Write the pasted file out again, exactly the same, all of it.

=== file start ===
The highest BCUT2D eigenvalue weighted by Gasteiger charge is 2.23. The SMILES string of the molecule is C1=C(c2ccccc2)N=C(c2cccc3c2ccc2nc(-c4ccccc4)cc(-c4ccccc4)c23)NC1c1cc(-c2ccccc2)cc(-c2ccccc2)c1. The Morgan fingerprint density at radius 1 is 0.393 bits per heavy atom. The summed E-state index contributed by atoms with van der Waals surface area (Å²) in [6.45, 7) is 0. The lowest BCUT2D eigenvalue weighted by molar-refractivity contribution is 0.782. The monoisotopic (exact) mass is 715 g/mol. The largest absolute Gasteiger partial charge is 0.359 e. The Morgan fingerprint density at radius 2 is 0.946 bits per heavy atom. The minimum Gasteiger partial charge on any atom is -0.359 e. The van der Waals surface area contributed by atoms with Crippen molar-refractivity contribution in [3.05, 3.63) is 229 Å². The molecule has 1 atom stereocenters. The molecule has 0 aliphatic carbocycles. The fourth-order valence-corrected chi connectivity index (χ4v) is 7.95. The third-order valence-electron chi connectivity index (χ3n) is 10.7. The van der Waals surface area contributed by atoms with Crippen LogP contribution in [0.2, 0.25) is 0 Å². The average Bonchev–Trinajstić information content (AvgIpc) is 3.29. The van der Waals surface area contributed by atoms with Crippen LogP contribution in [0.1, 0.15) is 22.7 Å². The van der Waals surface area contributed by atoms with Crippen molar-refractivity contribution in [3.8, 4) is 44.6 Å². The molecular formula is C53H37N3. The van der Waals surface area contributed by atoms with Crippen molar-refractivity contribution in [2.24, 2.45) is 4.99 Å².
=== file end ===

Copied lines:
The highest BCUT2D eigenvalue weighted by Gasteiger charge is 2.23. The SMILES string of the molecule is C1=C(c2ccccc2)N=C(c2cccc3c2ccc2nc(-c4ccccc4)cc(-c4ccccc4)c23)NC1c1cc(-c2ccccc2)cc(-c2ccccc2)c1. The Morgan fingerprint density at radius 1 is 0.393 bits per heavy atom. The summed E-state index contributed by atoms with van der Waals surface area (Å²) in [6.45, 7) is 0. The lowest BCUT2D eigenvalue weighted by molar-refractivity contribution is 0.782. The monoisotopic (exact) mass is 715 g/mol. The largest absolute Gasteiger partial charge is 0.359 e. The Morgan fingerprint density at radius 2 is 0.946 bits per heavy atom. The minimum Gasteiger partial charge on any atom is -0.359 e. The van der Waals surface area contributed by atoms with Crippen molar-refractivity contribution in [3.05, 3.63) is 229 Å². The molecule has 1 atom stereocenters. The molecule has 0 aliphatic carbocycles. The fourth-order valence-corrected chi connectivity index (χ4v) is 7.95. The third-order valence-electron chi connectivity index (χ3n) is 10.7. The van der Waals surface area contributed by atoms with Crippen LogP contribution in [0.2, 0.25) is 0 Å². The average Bonchev–Trinajstić information content (AvgIpc) is 3.29. The van der Waals surface area contributed by atoms with Crippen LogP contribution in [0.1, 0.15) is 22.7 Å². The van der Waals surface area contributed by atoms with Crippen molar-refractivity contribution in [3.8, 4) is 44.6 Å². The molecular formula is C53H37N3. The van der Waals surface area contributed by atoms with Crippen molar-refractivity contribution in [2.24, 2.45) is 4.99 Å².